Network configuration analysis has always been the domain of commercial-grade software. Batfish changes all that with an open source, community-supported tool that can find errors and guarantees the correctness of planned or current network configurations. Ratul Mahajan joins Tom Ammon and Russ White to talk about this new tool, its capabilities, and the importance of network configuration analysis.
How many times have you heard you should “shift left” in the last few years? What does “shift left” even mean? Even if it had meaning once, does it still have any meaning today? Should we abandon the concept, or just the term? Listen in as Chris Romeo joins Tom Ammon and Russ White to talk about the origin, meaning, and modern uselessness of the term “shift left.”
How much have you thought about the way you learn–or how to effectively teach beginners? There is a surprising amount of research into how humans learn, and how best to create material to teach them. In this roundtable episode, Tom, Eyvonne, and Russ discuss a recent paper from the Communications of the ACM, 10 Things Software Developers Should Learn about Learning.
Have you ever thought about publishing a book or recording a professional video? It’s not as simple as proposing an idea, doing the work, and becoming famous (or infamous, as the case might be). Eric Chou joins Rick Graziani and Russ to talk about the ins and outs of technical publishing. We are planning a part 2 of this in a few months to cover things we left on the table for later discussion.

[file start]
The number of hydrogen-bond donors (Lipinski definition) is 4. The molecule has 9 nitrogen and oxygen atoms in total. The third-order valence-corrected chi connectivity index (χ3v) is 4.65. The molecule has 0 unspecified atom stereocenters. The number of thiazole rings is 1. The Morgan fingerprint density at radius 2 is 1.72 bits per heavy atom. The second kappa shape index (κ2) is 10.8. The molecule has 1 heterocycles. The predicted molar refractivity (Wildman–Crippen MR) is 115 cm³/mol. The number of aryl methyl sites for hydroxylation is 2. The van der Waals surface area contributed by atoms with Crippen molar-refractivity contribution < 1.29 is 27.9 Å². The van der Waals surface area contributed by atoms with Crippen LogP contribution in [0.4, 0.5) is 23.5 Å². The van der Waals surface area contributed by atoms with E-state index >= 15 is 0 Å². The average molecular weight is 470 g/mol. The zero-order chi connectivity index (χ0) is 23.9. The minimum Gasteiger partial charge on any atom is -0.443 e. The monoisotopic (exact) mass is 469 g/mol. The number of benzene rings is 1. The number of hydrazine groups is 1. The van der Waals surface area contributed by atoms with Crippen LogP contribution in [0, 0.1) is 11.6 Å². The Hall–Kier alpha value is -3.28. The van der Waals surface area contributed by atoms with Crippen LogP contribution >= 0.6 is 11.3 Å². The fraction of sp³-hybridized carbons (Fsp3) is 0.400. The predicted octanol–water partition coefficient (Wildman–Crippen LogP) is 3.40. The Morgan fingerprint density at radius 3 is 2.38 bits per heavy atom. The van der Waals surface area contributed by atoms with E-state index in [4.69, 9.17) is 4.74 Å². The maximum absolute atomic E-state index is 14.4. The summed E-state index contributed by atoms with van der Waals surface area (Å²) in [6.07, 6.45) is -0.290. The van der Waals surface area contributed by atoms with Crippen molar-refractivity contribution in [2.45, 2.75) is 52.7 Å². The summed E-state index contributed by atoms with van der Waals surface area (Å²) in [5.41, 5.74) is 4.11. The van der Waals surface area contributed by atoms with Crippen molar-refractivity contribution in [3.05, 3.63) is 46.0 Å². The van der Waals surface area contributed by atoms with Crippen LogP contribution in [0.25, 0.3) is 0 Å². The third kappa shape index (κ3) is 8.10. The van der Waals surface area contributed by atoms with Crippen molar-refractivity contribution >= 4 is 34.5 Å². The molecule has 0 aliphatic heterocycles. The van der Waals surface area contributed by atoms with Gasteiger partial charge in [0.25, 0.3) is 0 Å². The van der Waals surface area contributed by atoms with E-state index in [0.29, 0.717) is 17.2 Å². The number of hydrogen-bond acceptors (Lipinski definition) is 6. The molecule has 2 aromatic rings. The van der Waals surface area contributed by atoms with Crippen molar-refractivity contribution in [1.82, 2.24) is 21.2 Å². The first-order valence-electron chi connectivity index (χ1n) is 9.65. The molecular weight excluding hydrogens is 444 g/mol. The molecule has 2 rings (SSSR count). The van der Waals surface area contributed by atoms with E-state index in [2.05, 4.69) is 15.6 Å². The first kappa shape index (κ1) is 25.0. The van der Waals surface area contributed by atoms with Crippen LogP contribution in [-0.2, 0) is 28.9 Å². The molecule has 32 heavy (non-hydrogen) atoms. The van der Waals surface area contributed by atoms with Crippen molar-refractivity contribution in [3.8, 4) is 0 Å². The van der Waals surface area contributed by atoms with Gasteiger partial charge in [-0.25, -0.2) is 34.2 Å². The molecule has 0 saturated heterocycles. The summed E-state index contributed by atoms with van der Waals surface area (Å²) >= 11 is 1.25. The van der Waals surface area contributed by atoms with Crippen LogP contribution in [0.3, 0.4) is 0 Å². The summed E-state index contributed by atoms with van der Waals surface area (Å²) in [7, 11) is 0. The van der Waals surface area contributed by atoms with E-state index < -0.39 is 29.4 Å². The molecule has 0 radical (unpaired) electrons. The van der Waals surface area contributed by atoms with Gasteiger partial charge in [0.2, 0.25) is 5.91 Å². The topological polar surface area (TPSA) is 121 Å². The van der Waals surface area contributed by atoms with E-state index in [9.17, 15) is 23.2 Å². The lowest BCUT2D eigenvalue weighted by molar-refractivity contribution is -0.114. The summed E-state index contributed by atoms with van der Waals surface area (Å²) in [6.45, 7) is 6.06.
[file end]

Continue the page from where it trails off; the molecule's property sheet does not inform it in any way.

User interface design is notoriously bad for networking gear–but why, and what can we do about it? Frank Seesink joins Tom and Russ to talk about user interface stupidity.
The Internet of Things (IoT) has been brewing for many years–but how do all these new devices impact your network? Are there new concepts and architectures you need to learn to get a handle on IoT? Jasbir Singh, author of a new book on IoT architecture, joins Tom and Russ for this episode of the Hedge.
What does it mean to be a network engineer in today’s world of information technology? Phil Gervasi joins Tom and Russ to discuss the ins and outs of network engineering, and what it’s really like to be in this small corner of information technology today.
As we reach the end of what has been a hard two-year stretch for what seems like the entire world, Ethan Banks joins Tom, Eyvonne, and Russ to talk about the importance of taking care of yourself. In the midst of radical changes, you can apply self-discipline to make your little part of the world a better place by keeping yourself sane, fit, and well-rested.
For this month’s roundtable, Eyvonne, Tom, and I return to Addresses to Engineering Students by Harrington and Waddell. This book, published in 1912, is a “product of its time,” and hence deserves some trigger warnings. But it is also interesting to see how advice given to engineering students over 100 years ago holds up for today. Have engineering challenges, and the engineering life, changed all that much? What kinds of advice stand the test of time, what kinds do not?